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Coming Up From Sonic Circuits

From DC’s Sonic Circuits:

Monday June 15
Doors 730pm Music 8pm SHARP
8230 Georgia Avenue, Silver Spring MD 20910
located three blocks south of the silver spring metro station (red line)
Free parking in gated lot out front

Gregg Kowalsky resides in Oakland, California where he completed a Master of Fine Arts degree in Electronic Music and Recording Media at Mills College. Kowalsky’s compositions range from drone and noise pieces to meditative psychedelia with minimalist aesthetic. Gregg has composed dance, sound installations, ?lm and acoustic ensembles.

For the past 15 years, Ben Bracken has slowly been creating a unique sonic language utilizing electronics, acoustic sound sources (guitar, cymbal, bells, found objects, etc), electric guitar, and field recordings. Primarily interested in the possibilities of a kind of echo- relocation that exists with sound based art, his work has oscillated from performance to installation, often blurring the lines between the two. In both, the location of the event becomes an active participant, intimately shaping the nature and direction of each work. After finishing a graduate degree in Electronic Music at Mills College in Oakland, CA, Ben moved on to his current technical support position at Cycling ‘74, the developers of Max/MSP. Ben also curates the Totally Intense Fractal Mindgaze Hut, a performance space in West Oakland, CA. Some previous or current musical groups include Crystal Village (with Gregg Kowalsky), Flashpapr, Tiny Lights, Remote Viewing Ensemble, Duo with Luis Maurette, Duo with Zach Wallace, Bones (with Jacqueline Gordon). Ben has improvised with Le-Quan Ninh, Brent Guetzeit, Kevin Drumm, Peter Kowald, Chris Cutler, Phil Minton, Rhodri Davies, Werner Dafeldecker, Fred Van Hove, Johannes Bauer, among others.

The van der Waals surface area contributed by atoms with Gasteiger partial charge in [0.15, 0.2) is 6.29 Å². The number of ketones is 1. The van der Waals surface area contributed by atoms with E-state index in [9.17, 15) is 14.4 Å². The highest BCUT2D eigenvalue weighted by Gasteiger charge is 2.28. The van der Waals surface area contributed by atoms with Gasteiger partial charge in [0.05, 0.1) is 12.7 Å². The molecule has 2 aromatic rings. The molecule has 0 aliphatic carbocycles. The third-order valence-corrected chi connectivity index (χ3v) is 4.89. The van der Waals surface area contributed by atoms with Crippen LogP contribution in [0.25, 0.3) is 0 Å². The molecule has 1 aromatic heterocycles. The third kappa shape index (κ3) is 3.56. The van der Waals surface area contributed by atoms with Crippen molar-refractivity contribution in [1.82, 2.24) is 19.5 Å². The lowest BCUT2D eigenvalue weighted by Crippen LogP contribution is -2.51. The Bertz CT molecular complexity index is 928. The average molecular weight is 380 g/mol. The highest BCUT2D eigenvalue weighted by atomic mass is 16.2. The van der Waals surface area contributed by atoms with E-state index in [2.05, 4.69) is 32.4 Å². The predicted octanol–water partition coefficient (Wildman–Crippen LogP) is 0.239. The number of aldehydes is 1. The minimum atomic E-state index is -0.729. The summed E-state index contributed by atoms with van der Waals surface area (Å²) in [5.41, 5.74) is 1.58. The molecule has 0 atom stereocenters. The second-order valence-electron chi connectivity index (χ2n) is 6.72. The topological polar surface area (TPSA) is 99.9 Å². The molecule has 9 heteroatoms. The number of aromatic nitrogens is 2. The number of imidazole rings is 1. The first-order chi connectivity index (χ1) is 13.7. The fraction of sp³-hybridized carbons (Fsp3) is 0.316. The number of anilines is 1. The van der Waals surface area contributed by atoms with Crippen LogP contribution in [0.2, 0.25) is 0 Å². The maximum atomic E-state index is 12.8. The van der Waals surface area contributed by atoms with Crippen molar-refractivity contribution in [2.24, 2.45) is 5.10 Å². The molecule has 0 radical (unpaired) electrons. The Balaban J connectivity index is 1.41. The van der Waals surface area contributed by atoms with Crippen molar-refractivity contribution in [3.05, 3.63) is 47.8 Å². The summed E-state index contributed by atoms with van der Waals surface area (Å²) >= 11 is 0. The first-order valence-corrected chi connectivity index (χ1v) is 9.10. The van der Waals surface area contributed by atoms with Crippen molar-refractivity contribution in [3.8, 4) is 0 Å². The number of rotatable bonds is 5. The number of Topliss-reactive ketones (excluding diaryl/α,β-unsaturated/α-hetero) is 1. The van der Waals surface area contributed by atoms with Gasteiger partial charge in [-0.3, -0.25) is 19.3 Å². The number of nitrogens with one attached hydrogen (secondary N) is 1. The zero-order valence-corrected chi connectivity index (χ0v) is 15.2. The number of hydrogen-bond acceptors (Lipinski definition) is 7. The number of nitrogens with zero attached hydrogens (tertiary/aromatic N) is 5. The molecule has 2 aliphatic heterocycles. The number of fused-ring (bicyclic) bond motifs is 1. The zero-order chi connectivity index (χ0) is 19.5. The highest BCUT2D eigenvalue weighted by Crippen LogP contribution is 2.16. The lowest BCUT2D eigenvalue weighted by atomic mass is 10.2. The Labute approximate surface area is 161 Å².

Trio O is Rich O’Meara (Kwo’m Percussion Group, Silent Orchestra) on amplified vibes, electronics and percussion, Kevin O’Meara (Videohippos, Blood Baby) on drums and percussion and Gary Rouser (Vector Trio, Nine Strings) on NS bass/cello and other objects.

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Tom Carter, Steve Gunn, Shawn David McMillen, The Boy Who Spoke Clouds in Syracuse

Coming on June 20, from Metropolis Underground:

Tom Carter is best known for his work with acclaimed psych-drone iconoclasts Charalambides, which he co-founded with Christina Carter in 1991, he has branched out into other collaborations since 2001, playing and recording with long-term projects Zaika (with Marcia Bassett) and Badgerlore (with Rob Fisk, Ben Chasny, Liz Harris, and Peter Swanson), as well as in frequent collaborations with Bay Area sound artist Robert Horton. Other fellow travelers have included Christian Kiefer, Tetuzi Akiyama, Thurston Moore, Shawn David McMillen, Dredd Foole, Lorren Connors, Pip Proud, Inca Ore, Jandek, Bardo Pond, and Matt Valentine, among many others.

Most recently, Carter has focused on his solo performances and recordings, touring constantly from 2007-2008, and finally settling in New York City in early 2009. His solo work covers a vast territory, but latter-day sightings show him to be concentrating on looped guitar drones of immensely-stacked grit and beauty, with heaps of psychedelic melodic content missing from the repertoires of many noise and drone bands.